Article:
And to have the woman at the refuse to even investigate whether Allport-Grantham was even right, so sure that she was dealing with a “faker” that she didn’t even ask for her name, so that she could see if Allport-Grantham was actually who she claimed to be…it must have been infuriating, especially in light of the fact that this exact action eventually settled the matter: another staff member stepped in, noticing Allport-Grantham’s tears, checked her name against a list of people who had requested disability services, and verified that she was indeed the person they were waiting for.

Such a simple way to deal with the issue, but so much more effective than saying to a passenger (my paraphrase), “Step aside, faker. You’re wasting my time.” But the woman at the gate’s assumption that Natalie Allport-Grantham was faking a disability so coloured her attitude toward her that she couldn’t be bothered to do even the barest minimum to check a customer’s story.

You’re welcome to argue with me over whether this is ableism, but you can’t deny that it’s horrible customer service.

Meet Me at Camera Three, Stansted Airport

I’ve worked a lot of difference customer service jobs – grocery cashier, ice cream scooper, snack bar attendant in a movie theatre, a brief stint as a cashier in drug store right before my stroke, customer service manager for a website company, customer service for a government agency…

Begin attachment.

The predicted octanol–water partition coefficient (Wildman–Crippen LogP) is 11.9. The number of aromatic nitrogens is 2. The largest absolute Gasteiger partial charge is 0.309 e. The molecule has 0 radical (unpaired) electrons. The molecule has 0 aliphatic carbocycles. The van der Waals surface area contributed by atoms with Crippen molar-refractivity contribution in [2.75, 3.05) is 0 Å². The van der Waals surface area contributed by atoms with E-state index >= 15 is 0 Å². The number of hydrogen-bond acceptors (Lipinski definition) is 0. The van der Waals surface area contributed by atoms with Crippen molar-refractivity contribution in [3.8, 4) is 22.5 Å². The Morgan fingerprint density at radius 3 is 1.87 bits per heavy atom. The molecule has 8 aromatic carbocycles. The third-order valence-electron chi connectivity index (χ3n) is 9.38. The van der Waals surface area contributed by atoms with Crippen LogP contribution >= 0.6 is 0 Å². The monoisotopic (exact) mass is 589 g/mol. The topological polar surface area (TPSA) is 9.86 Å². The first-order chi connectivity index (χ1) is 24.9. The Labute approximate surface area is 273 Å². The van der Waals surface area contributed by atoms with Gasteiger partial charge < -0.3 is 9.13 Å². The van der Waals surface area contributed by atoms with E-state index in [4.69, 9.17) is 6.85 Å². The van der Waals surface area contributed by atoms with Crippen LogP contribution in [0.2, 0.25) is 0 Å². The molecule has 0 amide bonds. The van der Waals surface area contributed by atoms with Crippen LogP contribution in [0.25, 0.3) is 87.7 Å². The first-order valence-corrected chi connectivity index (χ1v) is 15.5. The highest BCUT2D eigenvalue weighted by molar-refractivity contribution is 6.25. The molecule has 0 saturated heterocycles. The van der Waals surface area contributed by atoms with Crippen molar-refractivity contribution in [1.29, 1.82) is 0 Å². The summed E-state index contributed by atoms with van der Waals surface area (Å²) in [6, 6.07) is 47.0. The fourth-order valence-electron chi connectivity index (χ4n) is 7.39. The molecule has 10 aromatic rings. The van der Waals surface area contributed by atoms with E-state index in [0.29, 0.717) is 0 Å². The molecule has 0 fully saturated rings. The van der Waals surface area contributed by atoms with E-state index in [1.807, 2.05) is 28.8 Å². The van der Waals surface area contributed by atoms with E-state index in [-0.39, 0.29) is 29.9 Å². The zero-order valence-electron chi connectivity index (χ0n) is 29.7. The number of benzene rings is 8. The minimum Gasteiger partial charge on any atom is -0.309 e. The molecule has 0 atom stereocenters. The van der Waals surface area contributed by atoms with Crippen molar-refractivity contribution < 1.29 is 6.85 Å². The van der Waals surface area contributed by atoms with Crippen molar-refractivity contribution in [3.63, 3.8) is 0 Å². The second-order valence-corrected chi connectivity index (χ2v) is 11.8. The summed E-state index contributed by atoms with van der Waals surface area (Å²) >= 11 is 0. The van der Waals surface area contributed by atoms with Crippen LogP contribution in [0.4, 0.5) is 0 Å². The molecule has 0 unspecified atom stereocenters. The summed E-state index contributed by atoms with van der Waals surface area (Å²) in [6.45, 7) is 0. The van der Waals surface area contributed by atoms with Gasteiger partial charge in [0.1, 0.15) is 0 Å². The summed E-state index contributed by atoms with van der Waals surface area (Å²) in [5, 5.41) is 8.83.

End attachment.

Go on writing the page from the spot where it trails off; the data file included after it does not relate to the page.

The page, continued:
The best advice that I got was when I worked in the grocery store, when my boss once told me that the money that the customers spent in the store was money that went into paying my wages, so it literally paid to keep them happy.

I’m proud of the customer service skills that I’ve developed – and if I was a businessperson who had someone on my staff who:

  • Took a wheelchair that the company provided to a customer, promised to return it, and then didn’t
  • Left a customer sitting in their wheelchair in the rain for ten minutes while luggage was loaded onto the plane
  • Told a customer, any customer, that they were wasting our time,

…there’d have to be a damn good reason for it.

Every time I hear of a story like this, I think not only of the effect on the disabled person involved, but of how short-sighted the business is being.

(Sidebar: It’s hard to know in this case who’s ultimately the most short-sighted, because several organizations are involved: Ryanair presumably employs the woman at the gate, “wheelchair services” within Stansted Airport are provided by a company called Omniserv, which Stansted Airport books with the airlines and the airlines pay for. But Stansted is still responsible for how the services are carried out.)

I don’t quite get it, but given these things, and given the fact that Ryanair’s position on all this was to push it on you, and your position was to push it on Omniserv

If I was still using my wheelchair, instead of driving a little out of my way to fly out of Stansted Airport because of your excellent services for disabled people, I’d rather drive a lot out my way to fly out of an airport where:

  • Omniserv didn’t handle wheelchairs
  • I could get to my destination without having to fly Ryanair
  • Staff have disability sensitivity training (this may not exist; there sure doesn’t seem to be a lot of evidence for it.)

Bottom line? You wouldn’t get my business. Businesses that make disabled people feel subhuman don’t get my money, and other disabled people get told why. I usually just buy a snack and a magazine in the airport while I’m waiting for a flight, but I guarantee that lots of disabled passengers spend a lot more than that.